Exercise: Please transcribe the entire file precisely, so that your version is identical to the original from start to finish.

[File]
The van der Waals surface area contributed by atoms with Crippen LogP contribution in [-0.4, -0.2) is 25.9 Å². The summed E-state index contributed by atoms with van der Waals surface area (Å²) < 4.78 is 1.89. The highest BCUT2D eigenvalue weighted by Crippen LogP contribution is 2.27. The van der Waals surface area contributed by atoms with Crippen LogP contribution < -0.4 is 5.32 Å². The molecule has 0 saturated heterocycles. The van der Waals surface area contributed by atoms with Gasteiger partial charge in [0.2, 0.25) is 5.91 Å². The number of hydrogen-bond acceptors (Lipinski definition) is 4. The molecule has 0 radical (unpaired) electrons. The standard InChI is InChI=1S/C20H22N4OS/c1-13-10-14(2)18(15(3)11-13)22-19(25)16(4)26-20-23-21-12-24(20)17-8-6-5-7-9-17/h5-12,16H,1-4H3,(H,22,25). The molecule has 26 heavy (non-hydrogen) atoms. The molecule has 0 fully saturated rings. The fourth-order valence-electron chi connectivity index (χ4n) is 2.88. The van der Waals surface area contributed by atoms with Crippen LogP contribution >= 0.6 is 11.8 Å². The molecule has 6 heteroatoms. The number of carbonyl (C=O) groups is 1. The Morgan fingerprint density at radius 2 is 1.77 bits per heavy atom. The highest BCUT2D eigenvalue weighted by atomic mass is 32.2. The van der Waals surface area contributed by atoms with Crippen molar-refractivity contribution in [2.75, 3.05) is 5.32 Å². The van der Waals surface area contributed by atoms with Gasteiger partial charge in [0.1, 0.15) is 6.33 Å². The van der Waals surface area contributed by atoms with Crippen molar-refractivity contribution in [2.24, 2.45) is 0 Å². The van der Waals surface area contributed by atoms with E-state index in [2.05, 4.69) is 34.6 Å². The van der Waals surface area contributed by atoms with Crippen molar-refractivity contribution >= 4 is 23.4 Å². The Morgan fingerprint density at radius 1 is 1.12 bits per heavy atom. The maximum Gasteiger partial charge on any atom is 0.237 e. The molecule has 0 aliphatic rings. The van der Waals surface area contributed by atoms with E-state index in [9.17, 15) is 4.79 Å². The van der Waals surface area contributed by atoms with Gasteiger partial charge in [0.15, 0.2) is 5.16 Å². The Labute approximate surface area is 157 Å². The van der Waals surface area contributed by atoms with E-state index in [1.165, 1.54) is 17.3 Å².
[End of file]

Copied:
The van der Waals surface area contributed by atoms with Crippen LogP contribution in [-0.4, -0.2) is 25.9 Å². The summed E-state index contributed by atoms with van der Waals surface area (Å²) < 4.78 is 1.89. The highest BCUT2D eigenvalue weighted by Crippen LogP contribution is 2.27. The van der Waals surface area contributed by atoms with Crippen LogP contribution < -0.4 is 5.32 Å². The molecule has 0 saturated heterocycles. The van der Waals surface area contributed by atoms with Gasteiger partial charge in [0.2, 0.25) is 5.91 Å². The number of hydrogen-bond acceptors (Lipinski definition) is 4. The molecule has 0 radical (unpaired) electrons. The standard InChI is InChI=1S/C20H22N4OS/c1-13-10-14(2)18(15(3)11-13)22-19(25)16(4)26-20-23-21-12-24(20)17-8-6-5-7-9-17/h5-12,16H,1-4H3,(H,22,25). The molecule has 26 heavy (non-hydrogen) atoms. The molecule has 0 fully saturated rings. The fourth-order valence-electron chi connectivity index (χ4n) is 2.88. The van der Waals surface area contributed by atoms with Crippen LogP contribution >= 0.6 is 11.8 Å². The molecule has 6 heteroatoms. The number of carbonyl (C=O) groups is 1. The Morgan fingerprint density at radius 2 is 1.77 bits per heavy atom. The highest BCUT2D eigenvalue weighted by atomic mass is 32.2. The van der Waals surface area contributed by atoms with Crippen molar-refractivity contribution in [2.75, 3.05) is 5.32 Å². The van der Waals surface area contributed by atoms with Gasteiger partial charge in [0.1, 0.15) is 6.33 Å². The van der Waals surface area contributed by atoms with Crippen molar-refractivity contribution in [2.24, 2.45) is 0 Å². The van der Waals surface area contributed by atoms with E-state index in [2.05, 4.69) is 34.6 Å². The van der Waals surface area contributed by atoms with Crippen molar-refractivity contribution >= 4 is 23.4 Å². The Morgan fingerprint density at radius 1 is 1.12 bits per heavy atom. The maximum Gasteiger partial charge on any atom is 0.237 e. The molecule has 0 aliphatic rings. The van der Waals surface area contributed by atoms with E-state index in [9.17, 15) is 4.79 Å². The van der Waals surface area contributed by atoms with Gasteiger partial charge in [0.15, 0.2) is 5.16 Å². The Labute approximate surface area is 157 Å². The van der Waals surface area contributed by atoms with E-state index in [1.165, 1.54) is 17.3 Å².